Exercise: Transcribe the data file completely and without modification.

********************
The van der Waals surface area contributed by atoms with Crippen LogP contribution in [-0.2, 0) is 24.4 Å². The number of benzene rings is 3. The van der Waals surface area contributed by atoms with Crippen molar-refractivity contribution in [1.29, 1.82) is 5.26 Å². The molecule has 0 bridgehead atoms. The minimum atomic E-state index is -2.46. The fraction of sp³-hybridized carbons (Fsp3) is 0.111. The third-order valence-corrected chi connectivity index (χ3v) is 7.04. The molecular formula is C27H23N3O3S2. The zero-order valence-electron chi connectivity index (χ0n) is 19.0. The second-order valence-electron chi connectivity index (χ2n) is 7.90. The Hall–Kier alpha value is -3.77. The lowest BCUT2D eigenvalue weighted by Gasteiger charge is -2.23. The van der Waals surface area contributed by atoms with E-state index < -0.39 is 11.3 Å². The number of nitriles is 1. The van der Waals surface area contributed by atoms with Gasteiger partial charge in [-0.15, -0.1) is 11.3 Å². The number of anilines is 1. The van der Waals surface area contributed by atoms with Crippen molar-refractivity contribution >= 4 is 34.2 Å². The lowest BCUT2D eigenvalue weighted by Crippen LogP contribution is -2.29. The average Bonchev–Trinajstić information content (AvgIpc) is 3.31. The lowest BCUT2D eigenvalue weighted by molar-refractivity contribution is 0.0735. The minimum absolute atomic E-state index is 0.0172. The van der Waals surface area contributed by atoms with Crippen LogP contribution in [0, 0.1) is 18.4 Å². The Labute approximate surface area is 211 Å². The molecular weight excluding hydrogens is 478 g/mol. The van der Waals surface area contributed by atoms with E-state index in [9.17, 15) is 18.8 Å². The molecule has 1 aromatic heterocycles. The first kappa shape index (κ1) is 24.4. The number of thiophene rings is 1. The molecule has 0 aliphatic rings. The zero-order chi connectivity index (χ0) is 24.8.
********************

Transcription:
The van der Waals surface area contributed by atoms with Crippen LogP contribution in [-0.2, 0) is 24.4 Å². The number of benzene rings is 3. The van der Waals surface area contributed by atoms with Crippen molar-refractivity contribution in [1.29, 1.82) is 5.26 Å². The molecule has 0 bridgehead atoms. The minimum atomic E-state index is -2.46. The fraction of sp³-hybridized carbons (Fsp3) is 0.111. The third-order valence-corrected chi connectivity index (χ3v) is 7.04. The molecular formula is C27H23N3O3S2. The zero-order valence-electron chi connectivity index (χ0n) is 19.0. The second-order valence-electron chi connectivity index (χ2n) is 7.90. The Hall–Kier alpha value is -3.77. The lowest BCUT2D eigenvalue weighted by Gasteiger charge is -2.23. The van der Waals surface area contributed by atoms with E-state index < -0.39 is 11.3 Å². The number of nitriles is 1. The van der Waals surface area contributed by atoms with Gasteiger partial charge in [-0.15, -0.1) is 11.3 Å². The number of anilines is 1. The van der Waals surface area contributed by atoms with Crippen molar-refractivity contribution >= 4 is 34.2 Å². The lowest BCUT2D eigenvalue weighted by Crippen LogP contribution is -2.29. The average Bonchev–Trinajstić information content (AvgIpc) is 3.31. The lowest BCUT2D eigenvalue weighted by molar-refractivity contribution is 0.0735. The minimum absolute atomic E-state index is 0.0172. The van der Waals surface area contributed by atoms with Crippen LogP contribution in [0, 0.1) is 18.4 Å². The Labute approximate surface area is 211 Å². The molecular weight excluding hydrogens is 478 g/mol. The van der Waals surface area contributed by atoms with E-state index in [9.17, 15) is 18.8 Å². The molecule has 1 aromatic heterocycles. The first kappa shape index (κ1) is 24.4. The number of thiophene rings is 1. The molecule has 0 aliphatic rings. The zero-order chi connectivity index (χ0) is 24.8.